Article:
How Deferred Annuities Work for Long-Term Saving
A deferred annuity is an insurance contract designed for long-term savings. Unlike an immediate annuity, which starts annual or monthly payments almost immediately, investors can delay payments from a deferred annuity indefinitely. During that time, any earnings in the account are tax-deferred.
By using a deferred annuity, you keep several options available, including:
- Adding funds to the account to increase the annuity’s value
- Taking lump-sum withdrawals as needed (for significant expenses, for example)
- Transferring assets to a different financial institution
- Cashing out the annuity
- Converting the annuity into a stream of payments at a later date (whether choosing lifetime payments, a “period certain”, or another option)
- Leaving the assets to earn interest over time
Although all of the options above might be available, the consequences of those options cannot be ignored. You may have to pay income taxes, penalty taxes, surrender charges to the annuity company, or other charges when you take funds out of an annuity. As a result, it’s critical to learn about all of your alternatives—and review the details with a qualified tax professional—before you make any decisions.
A Delayed Decision
The term “defer” refers to the fact that you wait to annuitize or take action on the annuity. Contrast that approach with an immediate annuity, which starts making payments more or less immediately after you purchase and fund the annuity.
Once you start taking payments from an immediate annuity, it’s difficult or impossible to stop the process and get your money back. But with a deferred annuity, you wait—possibly forever—to annuitize your contract.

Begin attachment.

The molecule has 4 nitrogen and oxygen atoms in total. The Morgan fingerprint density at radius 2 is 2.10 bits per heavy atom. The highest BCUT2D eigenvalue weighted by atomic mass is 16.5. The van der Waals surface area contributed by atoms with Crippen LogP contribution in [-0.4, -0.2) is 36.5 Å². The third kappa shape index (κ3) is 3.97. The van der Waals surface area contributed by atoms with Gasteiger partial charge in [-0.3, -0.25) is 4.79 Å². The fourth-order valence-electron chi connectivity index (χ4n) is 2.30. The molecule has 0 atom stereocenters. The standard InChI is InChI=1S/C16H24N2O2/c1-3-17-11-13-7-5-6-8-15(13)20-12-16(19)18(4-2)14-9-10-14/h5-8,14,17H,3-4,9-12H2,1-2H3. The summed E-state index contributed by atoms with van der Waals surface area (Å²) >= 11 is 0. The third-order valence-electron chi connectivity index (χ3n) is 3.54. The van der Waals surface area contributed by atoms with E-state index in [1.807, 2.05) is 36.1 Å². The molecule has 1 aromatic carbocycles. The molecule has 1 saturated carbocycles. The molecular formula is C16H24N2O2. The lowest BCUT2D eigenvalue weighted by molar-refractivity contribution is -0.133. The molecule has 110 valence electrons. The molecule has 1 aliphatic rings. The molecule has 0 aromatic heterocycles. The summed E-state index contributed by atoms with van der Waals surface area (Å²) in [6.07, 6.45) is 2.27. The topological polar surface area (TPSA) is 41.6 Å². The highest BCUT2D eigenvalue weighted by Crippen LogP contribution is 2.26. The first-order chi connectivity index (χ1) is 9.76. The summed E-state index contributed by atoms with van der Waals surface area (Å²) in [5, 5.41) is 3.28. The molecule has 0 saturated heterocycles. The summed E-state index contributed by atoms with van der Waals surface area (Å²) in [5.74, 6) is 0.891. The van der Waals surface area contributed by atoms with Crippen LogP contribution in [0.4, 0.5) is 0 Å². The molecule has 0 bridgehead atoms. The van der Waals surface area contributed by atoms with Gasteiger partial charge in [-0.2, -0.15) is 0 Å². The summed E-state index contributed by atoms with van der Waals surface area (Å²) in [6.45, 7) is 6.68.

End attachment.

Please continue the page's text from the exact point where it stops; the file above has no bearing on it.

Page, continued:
Adding Money to Deferred Annuities
Deferred annuities have an “accumulation phase,” which is the period of time before you annuitize (if ever).
During that time, you can add funds to the account, assuming your insurance company and tax laws allow you to do so. For example, you might make lump-sum or monthly contributions to the account—or just leave it alone.
But it’s crucial to understand all of the rules related to adding funds. For example, if the account is an IRA, be mindful of annual contribution limits and eligibility requirements for contributions.
Can You Defer Forever?
When you use a deferred annuity, you don't necessarily ever have to turn the money into a systematic stream of income. Instead, you can simply make withdrawals as needed, take it all out in one lump-sum, or transfer the assets to a different annuity or account.
Ultimately, a deferred annuity allows you to keep control over the money and keep your options open instead of irrevocably handing everything over to the insurance company in exchange for lifetime payments.
When used in that way, a deferred annuity is basically an account that also happens to have some of the features of an annuity: Certain tax characteristics, and possibly guarantees made by an insurance company (including the possibility of a death benefit).
The term “annuity” refers to a series of payments.
Traditionally, annuities provide lifetime income (retirement income, for example). If you eventually decide to annuitize, you can select a payment option from your insurance company’s list of choices. For example, you might choose to receive income that covers your lifetime only, or you might prefer to have payments continue for your lifetime or your spouse’s lifetime (whichever is longer).
Don’t confuse the timing of payments from a deferred annuity with tax-deferral, which is another feature available from annuities. With tax deferral, you generally don’t pay taxes on income inside of the annuity each year. Instead, you pay tax only when the earnings are removed from a tax-deferred account. Ideally, this allows you to benefit from compounding: You keep more money in the contract, reinvest your earnings, and earn more on top of those earnings.
The tax-deferral concept is similar to the idea of a deferred annuity: In both cases, you put something off for later (whether it's when you receive income from an annuity or when you pay taxes).
Speak with a tax advisor or CPA to determine the consequences of using annuities, as well as making withdrawals or transfers, before you do anything. This article is just a basic definition and does not go in-depth on these complex insurance products (and even more complicated tax laws). Any guarantees are only as strong as the insurance company making the guarantee, and it is possible to lose money in an annuity. Consult with a local, licensed insurance agent for more details.